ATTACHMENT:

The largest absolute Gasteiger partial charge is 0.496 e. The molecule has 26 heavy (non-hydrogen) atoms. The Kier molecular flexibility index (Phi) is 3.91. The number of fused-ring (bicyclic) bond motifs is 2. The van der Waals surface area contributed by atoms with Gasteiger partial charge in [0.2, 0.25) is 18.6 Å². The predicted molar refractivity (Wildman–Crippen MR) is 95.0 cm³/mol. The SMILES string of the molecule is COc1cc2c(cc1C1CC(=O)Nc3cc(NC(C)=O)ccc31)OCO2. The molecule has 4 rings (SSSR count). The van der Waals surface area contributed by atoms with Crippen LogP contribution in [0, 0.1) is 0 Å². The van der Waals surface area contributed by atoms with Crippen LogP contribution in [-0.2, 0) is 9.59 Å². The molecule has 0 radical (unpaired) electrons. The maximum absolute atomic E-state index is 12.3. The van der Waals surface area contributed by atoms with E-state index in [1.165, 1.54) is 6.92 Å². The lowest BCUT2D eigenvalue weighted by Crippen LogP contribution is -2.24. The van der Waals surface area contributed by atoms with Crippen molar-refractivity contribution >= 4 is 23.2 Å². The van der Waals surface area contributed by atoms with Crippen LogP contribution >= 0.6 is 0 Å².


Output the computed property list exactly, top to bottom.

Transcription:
The largest absolute Gasteiger partial charge is 0.496 e. The molecule has 26 heavy (non-hydrogen) atoms. The Kier molecular flexibility index (Phi) is 3.91. The number of fused-ring (bicyclic) bond motifs is 2. The van der Waals surface area contributed by atoms with Gasteiger partial charge in [0.2, 0.25) is 18.6 Å². The predicted molar refractivity (Wildman–Crippen MR) is 95.0 cm³/mol. The SMILES string of the molecule is COc1cc2c(cc1C1CC(=O)Nc3cc(NC(C)=O)ccc31)OCO2. The molecule has 4 rings (SSSR count). The van der Waals surface area contributed by atoms with Crippen LogP contribution in [0, 0.1) is 0 Å². The van der Waals surface area contributed by atoms with Crippen LogP contribution in [-0.2, 0) is 9.59 Å². The molecule has 0 radical (unpaired) electrons. The maximum absolute atomic E-state index is 12.3. The van der Waals surface area contributed by atoms with E-state index in [1.165, 1.54) is 6.92 Å². The lowest BCUT2D eigenvalue weighted by Crippen LogP contribution is -2.24. The van der Waals surface area contributed by atoms with Crippen molar-refractivity contribution >= 4 is 23.2 Å². The van der Waals surface area contributed by atoms with Crippen LogP contribution >= 0.6 is 0 Å².